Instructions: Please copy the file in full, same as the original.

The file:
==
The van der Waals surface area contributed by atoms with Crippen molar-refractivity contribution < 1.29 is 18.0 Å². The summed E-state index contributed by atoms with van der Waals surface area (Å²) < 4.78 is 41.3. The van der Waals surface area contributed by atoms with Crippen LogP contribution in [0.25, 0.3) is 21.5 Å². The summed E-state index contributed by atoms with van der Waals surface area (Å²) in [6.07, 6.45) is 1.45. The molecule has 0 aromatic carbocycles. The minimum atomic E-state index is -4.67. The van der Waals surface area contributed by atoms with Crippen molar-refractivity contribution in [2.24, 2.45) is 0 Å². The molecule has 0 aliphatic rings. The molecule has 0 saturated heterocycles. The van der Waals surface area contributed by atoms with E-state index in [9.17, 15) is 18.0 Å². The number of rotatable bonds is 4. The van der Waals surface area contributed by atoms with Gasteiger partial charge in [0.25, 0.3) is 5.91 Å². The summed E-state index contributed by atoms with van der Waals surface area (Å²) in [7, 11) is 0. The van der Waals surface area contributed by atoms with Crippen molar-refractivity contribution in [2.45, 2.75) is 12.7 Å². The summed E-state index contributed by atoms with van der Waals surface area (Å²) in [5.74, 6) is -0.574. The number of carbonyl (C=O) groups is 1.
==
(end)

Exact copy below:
The van der Waals surface area contributed by atoms with Crippen molar-refractivity contribution < 1.29 is 18.0 Å². The summed E-state index contributed by atoms with van der Waals surface area (Å²) < 4.78 is 41.3. The van der Waals surface area contributed by atoms with Crippen LogP contribution in [0.25, 0.3) is 21.5 Å². The summed E-state index contributed by atoms with van der Waals surface area (Å²) in [6.07, 6.45) is 1.45. The molecule has 0 aromatic carbocycles. The minimum atomic E-state index is -4.67. The van der Waals surface area contributed by atoms with Crippen molar-refractivity contribution in [2.24, 2.45) is 0 Å². The molecule has 0 aliphatic rings. The molecule has 0 saturated heterocycles. The van der Waals surface area contributed by atoms with E-state index in [9.17, 15) is 18.0 Å². The number of rotatable bonds is 4. The van der Waals surface area contributed by atoms with Gasteiger partial charge in [0.25, 0.3) is 5.91 Å². The summed E-state index contributed by atoms with van der Waals surface area (Å²) in [7, 11) is 0. The van der Waals surface area contributed by atoms with Crippen molar-refractivity contribution in [2.45, 2.75) is 12.7 Å². The summed E-state index contributed by atoms with van der Waals surface area (Å²) in [5.74, 6) is -0.574. The number of carbonyl (C=O) groups is 1.